France vows to restart stricken nuclear reactors before winter

·3-min read
© RFI/Jan van der Made

France's Energy Transition Minister on Friday called for "collective responsibility" to avoid energy rationing this winter as she announced that France's fleet of nuclear reactors would be fully operational by the winter. The news comes as G7 countries agreed to "urgently" implement Russian oil price cap.

The French government will alleviate "part of the increase in the price of electricity", Energy Transition Minister Agnès Pannier-Runacher said at the end of a National Defence and Security Council meeting on energy.

"We will suppress part of the increase in the price of electricity ... We did it last year, we will do it this year."

Noting that French gas reserves were almost completely filled, she also called on the "European solidarity" of citizens to avoid rationing measures.

"The key is national mobilisation," she said. "The government is prepared, we have secured our gas supplies. They are 92 percent full."

Since the invasion into Ukraine and EU sanctions, Moscow has gradually scaled down gas exports to Europe, which relies on Russia for 40 percent of its energy supplies.

In the process Brussels has started to prepare for a possible complete cut-off. Russia's main gas company, Gazprom, announced this week the end of its deliveries to French energy company Engie.

EU energy ministers will meet again on 9 September to further discuss the energy situation. The EU Commission intends to propose to partial cap on electricity prices, to protect the most vulnerable, but also discuss incentives to reduce consumption.

Nuclear reactors

Pannier-Runacher did note that Russian gas deliveries were at their lowest level but that they were not completely cut off.

In order to help compensating for the shortfall, power company Electricité de France (EDF) plans to restart dozens of nuclear reactors currently shut down "before winter starts".

France currently has 56 nuclear power plants providing for 70 percent of its electricity. In 2014, the government had wanted to reduce nuclear's share of electricity generation to 50 percent by 2025, but this target was delayed in 2019 to 2035.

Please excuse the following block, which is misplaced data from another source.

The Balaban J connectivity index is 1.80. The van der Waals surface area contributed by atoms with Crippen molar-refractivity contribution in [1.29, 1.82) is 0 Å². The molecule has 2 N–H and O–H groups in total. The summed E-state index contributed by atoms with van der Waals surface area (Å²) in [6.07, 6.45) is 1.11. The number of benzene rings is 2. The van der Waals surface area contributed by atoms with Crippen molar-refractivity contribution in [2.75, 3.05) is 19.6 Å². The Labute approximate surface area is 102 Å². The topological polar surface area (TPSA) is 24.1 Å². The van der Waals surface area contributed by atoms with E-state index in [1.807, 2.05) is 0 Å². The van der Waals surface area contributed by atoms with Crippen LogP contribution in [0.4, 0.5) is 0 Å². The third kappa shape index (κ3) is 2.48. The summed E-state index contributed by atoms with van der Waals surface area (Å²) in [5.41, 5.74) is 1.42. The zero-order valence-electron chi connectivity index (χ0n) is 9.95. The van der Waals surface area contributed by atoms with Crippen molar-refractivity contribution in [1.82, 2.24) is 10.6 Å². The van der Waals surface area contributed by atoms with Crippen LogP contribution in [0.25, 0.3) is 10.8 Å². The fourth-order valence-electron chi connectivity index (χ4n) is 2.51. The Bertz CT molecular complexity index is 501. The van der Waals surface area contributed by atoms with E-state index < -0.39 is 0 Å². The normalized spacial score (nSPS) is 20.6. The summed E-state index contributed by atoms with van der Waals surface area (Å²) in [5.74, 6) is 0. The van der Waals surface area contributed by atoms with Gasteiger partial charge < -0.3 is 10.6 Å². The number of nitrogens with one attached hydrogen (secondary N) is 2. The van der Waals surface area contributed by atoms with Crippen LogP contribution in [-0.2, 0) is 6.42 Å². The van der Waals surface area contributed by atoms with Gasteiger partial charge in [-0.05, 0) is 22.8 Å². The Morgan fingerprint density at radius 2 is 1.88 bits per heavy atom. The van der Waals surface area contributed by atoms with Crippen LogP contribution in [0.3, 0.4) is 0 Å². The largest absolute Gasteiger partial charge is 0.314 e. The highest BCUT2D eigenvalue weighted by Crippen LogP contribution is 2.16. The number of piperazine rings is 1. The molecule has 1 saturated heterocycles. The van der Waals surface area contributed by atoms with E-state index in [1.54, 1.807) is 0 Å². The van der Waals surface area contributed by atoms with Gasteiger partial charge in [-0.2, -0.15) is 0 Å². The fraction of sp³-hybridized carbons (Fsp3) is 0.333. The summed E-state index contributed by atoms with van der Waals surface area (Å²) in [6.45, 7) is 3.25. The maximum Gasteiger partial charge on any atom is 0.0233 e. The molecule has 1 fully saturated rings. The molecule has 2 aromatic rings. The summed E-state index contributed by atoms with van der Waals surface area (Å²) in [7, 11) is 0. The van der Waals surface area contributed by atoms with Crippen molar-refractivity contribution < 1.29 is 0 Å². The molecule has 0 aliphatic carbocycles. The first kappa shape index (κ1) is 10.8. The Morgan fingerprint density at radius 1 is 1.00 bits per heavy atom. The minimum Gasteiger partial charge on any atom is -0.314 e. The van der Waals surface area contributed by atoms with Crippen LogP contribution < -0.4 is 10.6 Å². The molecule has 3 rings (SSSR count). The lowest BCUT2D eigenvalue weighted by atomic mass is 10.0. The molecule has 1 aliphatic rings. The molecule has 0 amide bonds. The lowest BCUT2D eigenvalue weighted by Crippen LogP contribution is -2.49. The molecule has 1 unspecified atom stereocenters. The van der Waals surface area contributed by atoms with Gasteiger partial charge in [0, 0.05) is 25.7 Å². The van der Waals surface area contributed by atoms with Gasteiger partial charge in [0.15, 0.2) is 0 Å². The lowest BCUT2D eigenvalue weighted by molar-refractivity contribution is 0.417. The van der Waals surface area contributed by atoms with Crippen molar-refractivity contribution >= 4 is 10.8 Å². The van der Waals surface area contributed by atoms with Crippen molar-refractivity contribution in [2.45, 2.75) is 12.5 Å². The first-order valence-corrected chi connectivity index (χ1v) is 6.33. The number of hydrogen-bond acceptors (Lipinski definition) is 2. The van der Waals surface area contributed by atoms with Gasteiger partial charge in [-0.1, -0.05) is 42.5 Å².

In February this year, just two weeks before the Russian invasion of Ukraine, Macron announced plans to build six new reactors, and possibly another eight later on, launching a "nuclear renaissance" by 2050.

The aim then was to be less dependent on fossil fuel in order to combat climate change.

France is the world's largest net exporter of electricity, earning over €3 billion yearly. But getting the country's nuclear fleet back in top shape before winter starts may prove a hard task.

France's nuclear plants are hampered by shut-downs and maintenance issues, leading to the temporary closure of 32 of them.

Power Magazine reported on August 4 that EDF was forced to cut power generation on some of the still functioning plants as a result of the extreme heat over the summer, causing high temperatures in river water, used to cool the plants.

Price cap on Russian oil imports

Meanwhile, G7 industrialised powers on Friday said they would "urgently" move towards the implementation of a price cap on Russian oil imports, as they sought to dial up sanctions on Moscow.

"We commit to urgently work on the finalisation and implementation of this measure," G7 finance ministers said in a statement, without specifying the cap level.

"We seek to establish a broad coalition in order to maximise effectiveness and urge all countries that still seek to import Russian oil and petroleum products to commit to doing so only at prices at or below the price cap."

(with AFP)